According to a 2016 study published in the International Journal of Environmental Research and Public Health, women in Taiwan who participated in a short-term yoga exercise intervention reported “fewer physical premenstrual symptoms associated with a lower risk of menstrual pain.” Plus, the practice is best known for boosting energy, decreasing anxiety, and improving overall mood.
Here, Hope Zvara, yoga teacher, functional fitness expert, in Hartford, WI, shows us her go-to poses.
Reclined bound angle
With a bolster or tightly rolled blanket flush with the sacrum (the triangular bone in your lower back), running parallel with the spine, slowly begin to lie back. You’ll feel a gentle stretch in the lower back. Inhale, and let your knees drop open and the bottoms of the feet come together to form a diamond shape and open the groin. Support the knees if necessary with blocks or couch pillows at the outer thigh/knee. With palms facing up, slide the arms out away from the body to a comfortable position. Remain here for three to five minutes, focusing on deep inhales and exhales. Why it works: “This pose soothes the lower back and opens the hips, which often can feel achy during one’s menstrual cycle,” says Zvara. “It stretches the abdomen to ease cramping and reduces stress and anxiety.”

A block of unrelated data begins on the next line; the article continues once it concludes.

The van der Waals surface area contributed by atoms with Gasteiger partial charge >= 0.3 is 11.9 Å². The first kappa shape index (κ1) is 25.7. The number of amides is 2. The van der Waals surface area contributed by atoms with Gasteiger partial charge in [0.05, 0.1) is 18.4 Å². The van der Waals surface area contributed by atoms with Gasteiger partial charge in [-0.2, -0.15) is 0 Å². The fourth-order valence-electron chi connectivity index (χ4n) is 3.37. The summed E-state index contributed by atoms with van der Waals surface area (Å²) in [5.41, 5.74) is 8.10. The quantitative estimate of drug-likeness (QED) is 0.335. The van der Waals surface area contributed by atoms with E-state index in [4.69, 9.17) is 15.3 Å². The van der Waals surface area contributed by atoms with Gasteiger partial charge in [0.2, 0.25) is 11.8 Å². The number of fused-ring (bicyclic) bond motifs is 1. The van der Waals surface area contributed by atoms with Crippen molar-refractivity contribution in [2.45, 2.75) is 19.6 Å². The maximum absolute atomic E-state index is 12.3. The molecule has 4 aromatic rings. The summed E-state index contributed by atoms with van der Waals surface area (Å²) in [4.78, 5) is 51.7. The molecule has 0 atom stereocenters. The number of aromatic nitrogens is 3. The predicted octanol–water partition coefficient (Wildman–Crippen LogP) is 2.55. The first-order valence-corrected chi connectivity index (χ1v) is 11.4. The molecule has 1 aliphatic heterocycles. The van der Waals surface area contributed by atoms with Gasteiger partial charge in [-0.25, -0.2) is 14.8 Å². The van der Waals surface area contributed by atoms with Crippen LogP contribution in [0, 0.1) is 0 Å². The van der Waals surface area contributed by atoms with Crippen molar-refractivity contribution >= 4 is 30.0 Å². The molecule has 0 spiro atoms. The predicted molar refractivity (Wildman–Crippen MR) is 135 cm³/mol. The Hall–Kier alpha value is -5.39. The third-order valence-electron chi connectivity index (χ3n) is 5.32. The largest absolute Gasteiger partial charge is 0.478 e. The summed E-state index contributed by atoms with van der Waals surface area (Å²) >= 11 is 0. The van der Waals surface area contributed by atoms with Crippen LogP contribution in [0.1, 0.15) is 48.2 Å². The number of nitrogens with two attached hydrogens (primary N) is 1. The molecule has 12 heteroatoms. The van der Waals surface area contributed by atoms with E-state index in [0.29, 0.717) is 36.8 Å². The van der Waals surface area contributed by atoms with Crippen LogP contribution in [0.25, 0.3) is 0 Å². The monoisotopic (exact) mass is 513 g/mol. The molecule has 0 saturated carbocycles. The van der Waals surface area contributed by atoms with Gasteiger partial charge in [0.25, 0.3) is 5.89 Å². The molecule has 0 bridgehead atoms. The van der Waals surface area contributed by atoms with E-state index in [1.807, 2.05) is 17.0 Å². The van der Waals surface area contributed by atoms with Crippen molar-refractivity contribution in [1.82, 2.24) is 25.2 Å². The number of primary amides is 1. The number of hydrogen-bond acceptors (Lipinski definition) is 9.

Seated leg forward bend
Start in a seated position with your legs stretched out in front of you. (If your legs feel tight, place yoga blocks under your knees or sit on a blanket or cushion.) On an exhale, hinge from the hips and slowly fold forward. Keep your sit bones grounded and spine long as you lower your body toward legs. As you exhale, focus on drawing the belly inward to massage the lower abdomen. Hold, breathing deeply for one to three minutes, gently folding towards the legs. Why it works: “The bend brings relief to the lower back and sacrum, which can become tight and stiff during your period,” says Zvara. “It also helps to relax the abdomen, bring relief to headaches and migraines, and reduce mood swings.”
Start in a seated position on the floor with the legs extended out in front of you. Bend right knee and place right foot near the left knee on the floor. Sit tall and flex the extended leg, then inhale, extending the left arm up towards the ceiling. Now begin to rotate the spine towards the bent leg without lifting either hip from the floor. Focus on breathing mindfully: work up the spine with each full breath twisting at the belly, lower ribs, heart, shoulders, neck, head, and eyes. Work with this twist for seven to ten breaths. Repeat on the other side. Why it works: “The twist brings relief to the abdomen with a great massage—and liberation to the entire back, where tension is often carried during this time of the month due to physical discomfort,” says Zvara. Along with these poses, here are the nine easy yoga poses you should be doing every day—period or not.
- Tanya Becker, co-founder and chief creative officer of Physique 57, a barre fitness studio based in New York and Los Angeles.
- Katie Dunlop, certified personal trainer and founder of Love Sweat Fitness.
- Hope Zvara, yoga teacher, functional fitness expert in Hartford, WI.
- International Journal of Environmental Research and Public Health: "Effect of Yoga Exercise on Premenstrual Symptoms among Female Employees in Taiwan."